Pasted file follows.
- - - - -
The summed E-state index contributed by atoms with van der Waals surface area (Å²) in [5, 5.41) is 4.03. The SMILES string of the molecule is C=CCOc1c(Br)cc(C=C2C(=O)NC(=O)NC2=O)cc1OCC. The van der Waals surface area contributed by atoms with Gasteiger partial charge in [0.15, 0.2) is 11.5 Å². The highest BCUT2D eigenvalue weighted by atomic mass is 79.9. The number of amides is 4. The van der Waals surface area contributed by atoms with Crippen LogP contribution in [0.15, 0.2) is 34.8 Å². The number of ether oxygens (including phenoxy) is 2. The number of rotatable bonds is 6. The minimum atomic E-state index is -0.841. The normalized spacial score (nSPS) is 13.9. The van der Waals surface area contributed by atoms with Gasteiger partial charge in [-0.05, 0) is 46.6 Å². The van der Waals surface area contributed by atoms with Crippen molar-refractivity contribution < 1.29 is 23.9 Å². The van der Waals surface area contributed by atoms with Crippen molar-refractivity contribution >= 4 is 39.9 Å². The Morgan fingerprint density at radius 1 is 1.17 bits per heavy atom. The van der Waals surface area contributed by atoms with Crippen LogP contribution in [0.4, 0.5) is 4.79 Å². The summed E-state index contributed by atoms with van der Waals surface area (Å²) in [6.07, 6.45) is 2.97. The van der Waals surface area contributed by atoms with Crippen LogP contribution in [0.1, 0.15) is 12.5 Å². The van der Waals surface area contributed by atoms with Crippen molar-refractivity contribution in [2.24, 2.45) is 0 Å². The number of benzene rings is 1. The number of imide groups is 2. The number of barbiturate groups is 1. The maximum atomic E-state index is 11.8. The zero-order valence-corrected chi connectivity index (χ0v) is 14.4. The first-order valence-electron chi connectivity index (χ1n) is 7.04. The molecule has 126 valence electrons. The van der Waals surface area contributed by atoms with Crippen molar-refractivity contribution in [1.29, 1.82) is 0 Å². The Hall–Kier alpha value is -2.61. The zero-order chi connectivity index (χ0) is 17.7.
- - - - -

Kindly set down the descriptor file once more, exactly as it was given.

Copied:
The summed E-state index contributed by atoms with van der Waals surface area (Å²) in [5, 5.41) is 4.03. The SMILES string of the molecule is C=CCOc1c(Br)cc(C=C2C(=O)NC(=O)NC2=O)cc1OCC. The van der Waals surface area contributed by atoms with Gasteiger partial charge in [0.15, 0.2) is 11.5 Å². The highest BCUT2D eigenvalue weighted by atomic mass is 79.9. The number of amides is 4. The van der Waals surface area contributed by atoms with Crippen LogP contribution in [0.15, 0.2) is 34.8 Å². The number of ether oxygens (including phenoxy) is 2. The number of rotatable bonds is 6. The minimum atomic E-state index is -0.841. The normalized spacial score (nSPS) is 13.9. The van der Waals surface area contributed by atoms with Gasteiger partial charge in [-0.05, 0) is 46.6 Å². The van der Waals surface area contributed by atoms with Crippen molar-refractivity contribution < 1.29 is 23.9 Å². The van der Waals surface area contributed by atoms with Crippen molar-refractivity contribution >= 4 is 39.9 Å². The Morgan fingerprint density at radius 1 is 1.17 bits per heavy atom. The van der Waals surface area contributed by atoms with Crippen LogP contribution in [0.4, 0.5) is 4.79 Å². The summed E-state index contributed by atoms with van der Waals surface area (Å²) in [6.07, 6.45) is 2.97. The van der Waals surface area contributed by atoms with Crippen LogP contribution in [0.1, 0.15) is 12.5 Å². The van der Waals surface area contributed by atoms with Crippen molar-refractivity contribution in [2.24, 2.45) is 0 Å². The number of benzene rings is 1. The number of imide groups is 2. The number of barbiturate groups is 1. The maximum atomic E-state index is 11.8. The zero-order valence-corrected chi connectivity index (χ0v) is 14.4. The first-order valence-electron chi connectivity index (χ1n) is 7.04. The molecule has 126 valence electrons. The van der Waals surface area contributed by atoms with Crippen molar-refractivity contribution in [1.29, 1.82) is 0 Å². The Hall–Kier alpha value is -2.61. The zero-order chi connectivity index (χ0) is 17.7.